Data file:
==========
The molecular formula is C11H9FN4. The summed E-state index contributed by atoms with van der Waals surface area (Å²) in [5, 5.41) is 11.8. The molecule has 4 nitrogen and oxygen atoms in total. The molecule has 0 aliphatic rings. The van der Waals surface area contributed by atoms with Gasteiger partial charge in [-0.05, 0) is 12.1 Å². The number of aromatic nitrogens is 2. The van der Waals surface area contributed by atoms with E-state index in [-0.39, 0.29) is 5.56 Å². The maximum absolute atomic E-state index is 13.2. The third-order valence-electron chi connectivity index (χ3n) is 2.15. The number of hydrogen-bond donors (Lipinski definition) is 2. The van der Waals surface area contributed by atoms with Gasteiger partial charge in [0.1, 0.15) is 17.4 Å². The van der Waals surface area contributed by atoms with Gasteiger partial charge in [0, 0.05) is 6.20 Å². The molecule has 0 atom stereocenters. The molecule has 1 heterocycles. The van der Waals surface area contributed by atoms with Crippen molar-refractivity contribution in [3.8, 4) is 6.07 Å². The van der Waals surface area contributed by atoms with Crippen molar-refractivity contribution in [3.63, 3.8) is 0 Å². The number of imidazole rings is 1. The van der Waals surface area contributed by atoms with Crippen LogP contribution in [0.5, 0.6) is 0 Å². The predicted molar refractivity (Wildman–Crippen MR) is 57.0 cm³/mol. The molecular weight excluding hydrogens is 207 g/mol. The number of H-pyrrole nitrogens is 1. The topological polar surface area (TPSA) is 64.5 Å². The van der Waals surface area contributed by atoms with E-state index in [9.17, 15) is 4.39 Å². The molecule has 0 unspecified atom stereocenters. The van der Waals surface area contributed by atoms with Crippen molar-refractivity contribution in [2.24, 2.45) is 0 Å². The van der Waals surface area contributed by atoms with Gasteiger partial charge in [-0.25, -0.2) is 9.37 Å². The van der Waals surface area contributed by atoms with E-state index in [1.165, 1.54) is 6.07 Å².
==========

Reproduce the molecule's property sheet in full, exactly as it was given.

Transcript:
The molecular formula is C11H9FN4. The summed E-state index contributed by atoms with van der Waals surface area (Å²) in [5, 5.41) is 11.8. The molecule has 4 nitrogen and oxygen atoms in total. The molecule has 0 aliphatic rings. The van der Waals surface area contributed by atoms with Gasteiger partial charge in [-0.05, 0) is 12.1 Å². The number of aromatic nitrogens is 2. The van der Waals surface area contributed by atoms with E-state index in [-0.39, 0.29) is 5.56 Å². The maximum absolute atomic E-state index is 13.2. The third-order valence-electron chi connectivity index (χ3n) is 2.15. The number of hydrogen-bond donors (Lipinski definition) is 2. The van der Waals surface area contributed by atoms with Gasteiger partial charge in [0.1, 0.15) is 17.4 Å². The van der Waals surface area contributed by atoms with Gasteiger partial charge in [0, 0.05) is 6.20 Å². The molecule has 0 atom stereocenters. The molecule has 1 heterocycles. The van der Waals surface area contributed by atoms with Crippen molar-refractivity contribution in [3.8, 4) is 6.07 Å². The van der Waals surface area contributed by atoms with Crippen molar-refractivity contribution in [3.63, 3.8) is 0 Å². The number of imidazole rings is 1. The van der Waals surface area contributed by atoms with Crippen LogP contribution in [0.5, 0.6) is 0 Å². The predicted molar refractivity (Wildman–Crippen MR) is 57.0 cm³/mol. The molecular weight excluding hydrogens is 207 g/mol. The number of H-pyrrole nitrogens is 1. The topological polar surface area (TPSA) is 64.5 Å². The van der Waals surface area contributed by atoms with E-state index in [9.17, 15) is 4.39 Å². The molecule has 0 unspecified atom stereocenters. The van der Waals surface area contributed by atoms with Crippen molar-refractivity contribution in [2.24, 2.45) is 0 Å². The van der Waals surface area contributed by atoms with Gasteiger partial charge in [-0.25, -0.2) is 9.37 Å². The van der Waals surface area contributed by atoms with E-state index in [1.165, 1.54) is 6.07 Å².